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News of the Wrights’ feat was met with early skepticism. After funding a number of failed flying experiments, the United States government was reluctant to back their work. When Wilbur set sail for Europe, Orville headed to Washington, D.C. to demonstrate their flying machine in the hope of winning government and army contracts. In July 1909, Orville completed the demonstration flights for the U.S. Army, who had demanded a passenger seat be built in the plane. The Wright brothers sold the plane for $30,000.
Their extraordinary success led to contracts in Europe and the United States, and the Wright brothers became wealthy business owners. They started building a grand family home in Dayton, where they spent much of their childhood.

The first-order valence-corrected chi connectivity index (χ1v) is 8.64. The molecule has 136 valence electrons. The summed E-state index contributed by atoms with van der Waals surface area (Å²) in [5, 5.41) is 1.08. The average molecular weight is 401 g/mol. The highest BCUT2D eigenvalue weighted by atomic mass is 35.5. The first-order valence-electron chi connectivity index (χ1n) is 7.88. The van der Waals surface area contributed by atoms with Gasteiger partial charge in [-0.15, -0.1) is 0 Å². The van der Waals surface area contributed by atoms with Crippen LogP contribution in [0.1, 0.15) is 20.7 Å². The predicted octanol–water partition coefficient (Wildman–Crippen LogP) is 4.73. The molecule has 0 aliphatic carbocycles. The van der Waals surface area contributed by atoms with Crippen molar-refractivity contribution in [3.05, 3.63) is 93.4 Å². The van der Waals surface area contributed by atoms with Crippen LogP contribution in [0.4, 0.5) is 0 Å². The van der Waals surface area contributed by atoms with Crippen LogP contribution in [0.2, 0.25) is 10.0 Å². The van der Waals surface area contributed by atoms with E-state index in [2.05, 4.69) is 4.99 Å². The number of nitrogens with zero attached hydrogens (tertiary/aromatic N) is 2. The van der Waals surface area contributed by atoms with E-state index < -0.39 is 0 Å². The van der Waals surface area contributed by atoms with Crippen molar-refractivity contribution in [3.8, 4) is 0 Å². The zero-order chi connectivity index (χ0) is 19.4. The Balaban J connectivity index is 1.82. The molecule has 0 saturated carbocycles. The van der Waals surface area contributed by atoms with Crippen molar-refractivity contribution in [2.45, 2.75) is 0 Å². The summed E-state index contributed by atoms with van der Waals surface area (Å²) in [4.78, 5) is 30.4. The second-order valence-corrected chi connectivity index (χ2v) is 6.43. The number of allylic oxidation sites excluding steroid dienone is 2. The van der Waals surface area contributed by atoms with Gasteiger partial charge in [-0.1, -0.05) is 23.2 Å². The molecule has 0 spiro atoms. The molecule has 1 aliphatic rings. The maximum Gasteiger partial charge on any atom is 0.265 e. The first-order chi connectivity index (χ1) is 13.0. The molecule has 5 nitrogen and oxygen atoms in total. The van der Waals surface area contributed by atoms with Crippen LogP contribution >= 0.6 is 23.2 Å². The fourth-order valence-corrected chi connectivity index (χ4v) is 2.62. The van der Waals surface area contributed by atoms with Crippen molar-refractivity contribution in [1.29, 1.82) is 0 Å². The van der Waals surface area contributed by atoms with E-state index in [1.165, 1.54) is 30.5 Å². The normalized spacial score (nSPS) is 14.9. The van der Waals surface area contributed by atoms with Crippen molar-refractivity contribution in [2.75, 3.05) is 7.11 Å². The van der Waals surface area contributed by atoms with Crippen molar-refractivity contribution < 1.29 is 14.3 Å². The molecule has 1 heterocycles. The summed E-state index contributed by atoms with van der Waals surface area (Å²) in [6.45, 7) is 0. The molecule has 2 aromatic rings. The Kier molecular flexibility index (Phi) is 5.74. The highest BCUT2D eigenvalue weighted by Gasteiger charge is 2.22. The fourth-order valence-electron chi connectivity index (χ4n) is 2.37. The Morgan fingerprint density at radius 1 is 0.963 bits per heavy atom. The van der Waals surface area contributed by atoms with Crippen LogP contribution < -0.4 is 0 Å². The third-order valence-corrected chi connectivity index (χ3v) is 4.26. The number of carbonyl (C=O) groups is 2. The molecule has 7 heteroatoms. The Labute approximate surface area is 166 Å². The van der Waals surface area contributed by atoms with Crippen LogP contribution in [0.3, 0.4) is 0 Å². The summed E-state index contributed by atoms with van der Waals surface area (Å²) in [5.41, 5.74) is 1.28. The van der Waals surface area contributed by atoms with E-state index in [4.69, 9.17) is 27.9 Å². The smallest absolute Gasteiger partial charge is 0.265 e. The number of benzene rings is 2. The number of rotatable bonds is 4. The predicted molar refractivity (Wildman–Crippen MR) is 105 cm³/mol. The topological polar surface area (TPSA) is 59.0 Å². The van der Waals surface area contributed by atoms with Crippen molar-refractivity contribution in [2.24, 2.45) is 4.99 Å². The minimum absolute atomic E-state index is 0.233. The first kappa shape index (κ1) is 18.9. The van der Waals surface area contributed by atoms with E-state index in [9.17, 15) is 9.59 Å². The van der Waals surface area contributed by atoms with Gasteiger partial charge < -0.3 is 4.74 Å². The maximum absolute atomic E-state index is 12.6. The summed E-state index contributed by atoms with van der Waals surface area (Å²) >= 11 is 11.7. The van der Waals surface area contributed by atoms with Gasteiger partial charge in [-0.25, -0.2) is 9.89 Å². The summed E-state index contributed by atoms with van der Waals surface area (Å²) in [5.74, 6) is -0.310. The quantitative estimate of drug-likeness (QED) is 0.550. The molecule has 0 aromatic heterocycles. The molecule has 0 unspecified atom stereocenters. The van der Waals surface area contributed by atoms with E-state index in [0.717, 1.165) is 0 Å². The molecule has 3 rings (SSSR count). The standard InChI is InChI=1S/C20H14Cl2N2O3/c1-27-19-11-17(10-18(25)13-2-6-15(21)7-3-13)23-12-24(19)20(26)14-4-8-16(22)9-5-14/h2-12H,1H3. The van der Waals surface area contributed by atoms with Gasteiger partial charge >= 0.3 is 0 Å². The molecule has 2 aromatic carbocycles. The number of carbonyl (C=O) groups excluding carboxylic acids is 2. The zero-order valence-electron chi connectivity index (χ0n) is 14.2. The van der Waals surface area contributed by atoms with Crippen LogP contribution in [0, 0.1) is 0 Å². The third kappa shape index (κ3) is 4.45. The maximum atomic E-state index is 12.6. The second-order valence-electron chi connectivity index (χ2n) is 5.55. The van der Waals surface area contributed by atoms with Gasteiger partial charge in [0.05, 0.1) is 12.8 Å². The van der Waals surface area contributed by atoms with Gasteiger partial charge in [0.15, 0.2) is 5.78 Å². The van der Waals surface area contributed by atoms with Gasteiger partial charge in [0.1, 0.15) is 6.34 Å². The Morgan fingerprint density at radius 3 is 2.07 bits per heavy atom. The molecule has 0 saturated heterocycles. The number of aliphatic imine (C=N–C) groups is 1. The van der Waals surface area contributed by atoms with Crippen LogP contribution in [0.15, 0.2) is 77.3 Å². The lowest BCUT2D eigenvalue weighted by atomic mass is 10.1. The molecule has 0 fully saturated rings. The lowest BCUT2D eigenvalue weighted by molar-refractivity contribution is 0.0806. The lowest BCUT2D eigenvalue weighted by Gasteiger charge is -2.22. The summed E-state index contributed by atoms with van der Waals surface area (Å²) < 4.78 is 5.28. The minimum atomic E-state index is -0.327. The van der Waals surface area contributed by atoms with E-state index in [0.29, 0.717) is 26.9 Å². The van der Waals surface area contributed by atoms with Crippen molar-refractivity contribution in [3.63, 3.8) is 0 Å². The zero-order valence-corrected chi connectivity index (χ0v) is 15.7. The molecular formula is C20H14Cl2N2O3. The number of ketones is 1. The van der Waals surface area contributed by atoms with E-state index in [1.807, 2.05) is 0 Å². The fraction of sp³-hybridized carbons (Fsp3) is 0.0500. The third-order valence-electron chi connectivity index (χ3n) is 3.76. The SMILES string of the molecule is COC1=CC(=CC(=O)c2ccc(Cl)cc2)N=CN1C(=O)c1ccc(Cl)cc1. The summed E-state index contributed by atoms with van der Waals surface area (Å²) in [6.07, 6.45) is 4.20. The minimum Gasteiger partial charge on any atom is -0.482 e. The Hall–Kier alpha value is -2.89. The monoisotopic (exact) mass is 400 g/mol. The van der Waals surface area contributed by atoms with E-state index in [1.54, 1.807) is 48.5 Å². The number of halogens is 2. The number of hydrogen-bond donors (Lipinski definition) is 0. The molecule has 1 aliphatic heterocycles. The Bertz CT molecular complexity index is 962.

On May 25, 1910, Orville flew for six minutes-with Wilbur as his passenger. It was the first and only flight the brothers would make together. The same day, Orville took his 82-year-old father out, for the first and only flight of his life.
In 1912 Wilbur died of typhoid fever. Without his brother and business partner, Orville had to take on the presidency of the Wright company. Unlike his brother, though, he cared little for the business side of their work, and sold the company in 1915.
Later Life and Death
Orville spent the last three decades of his life serving on boards and committees related to aeronautics, including the National Advisory Committee for Aeronautics, predecessor to NASA. He cut off communication with his sister, Katherine, when she married in 1926. Neither Orville nor Wilbur ever married, and he was greatly upset by his sister’s choice. In 1929 he had to be persuaded to visit Katharine at her deathbed.
On January 30, 1948, Orville died after a second heart attack. He is buried at the Wright family plot in Dayton, Ohio.
Biography courtesy of Bio.com
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Lindbergh Flies Again (PDF)
Students will map the historic flight of Charles Lindbergh and interpret its historical significance.